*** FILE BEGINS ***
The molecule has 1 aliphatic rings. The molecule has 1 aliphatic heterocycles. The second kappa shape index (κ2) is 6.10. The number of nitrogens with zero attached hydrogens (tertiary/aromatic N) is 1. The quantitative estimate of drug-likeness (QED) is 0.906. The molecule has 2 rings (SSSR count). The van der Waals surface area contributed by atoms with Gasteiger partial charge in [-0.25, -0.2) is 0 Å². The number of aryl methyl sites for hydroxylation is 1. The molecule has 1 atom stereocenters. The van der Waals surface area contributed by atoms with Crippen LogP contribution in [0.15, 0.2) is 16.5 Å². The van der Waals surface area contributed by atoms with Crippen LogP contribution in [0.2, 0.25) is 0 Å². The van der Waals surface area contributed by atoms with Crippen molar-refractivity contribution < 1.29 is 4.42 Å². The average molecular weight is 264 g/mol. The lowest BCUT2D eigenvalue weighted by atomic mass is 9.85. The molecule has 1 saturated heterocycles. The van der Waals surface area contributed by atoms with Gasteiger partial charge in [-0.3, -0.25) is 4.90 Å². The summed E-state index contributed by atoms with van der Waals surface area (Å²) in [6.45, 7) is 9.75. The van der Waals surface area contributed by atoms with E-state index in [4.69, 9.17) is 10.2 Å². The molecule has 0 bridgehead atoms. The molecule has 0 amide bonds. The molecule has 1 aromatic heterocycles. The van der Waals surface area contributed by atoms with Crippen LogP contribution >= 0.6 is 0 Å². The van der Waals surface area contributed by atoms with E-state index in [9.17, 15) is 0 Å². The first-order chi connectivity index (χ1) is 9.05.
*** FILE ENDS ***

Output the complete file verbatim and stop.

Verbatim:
The molecule has 1 aliphatic rings. The molecule has 1 aliphatic heterocycles. The second kappa shape index (κ2) is 6.10. The number of nitrogens with zero attached hydrogens (tertiary/aromatic N) is 1. The quantitative estimate of drug-likeness (QED) is 0.906. The molecule has 2 rings (SSSR count). The van der Waals surface area contributed by atoms with Gasteiger partial charge in [-0.25, -0.2) is 0 Å². The number of aryl methyl sites for hydroxylation is 1. The molecule has 1 atom stereocenters. The van der Waals surface area contributed by atoms with Crippen LogP contribution in [0.15, 0.2) is 16.5 Å². The van der Waals surface area contributed by atoms with Crippen LogP contribution in [0.2, 0.25) is 0 Å². The van der Waals surface area contributed by atoms with Crippen molar-refractivity contribution < 1.29 is 4.42 Å². The average molecular weight is 264 g/mol. The lowest BCUT2D eigenvalue weighted by atomic mass is 9.85. The molecule has 1 saturated heterocycles. The van der Waals surface area contributed by atoms with Gasteiger partial charge in [-0.3, -0.25) is 4.90 Å². The summed E-state index contributed by atoms with van der Waals surface area (Å²) in [6.45, 7) is 9.75. The van der Waals surface area contributed by atoms with E-state index in [4.69, 9.17) is 10.2 Å². The molecule has 0 bridgehead atoms. The molecule has 0 amide bonds. The molecule has 1 aromatic heterocycles. The van der Waals surface area contributed by atoms with Crippen LogP contribution >= 0.6 is 0 Å². The van der Waals surface area contributed by atoms with E-state index in [9.17, 15) is 0 Å². The first-order chi connectivity index (χ1) is 9.05.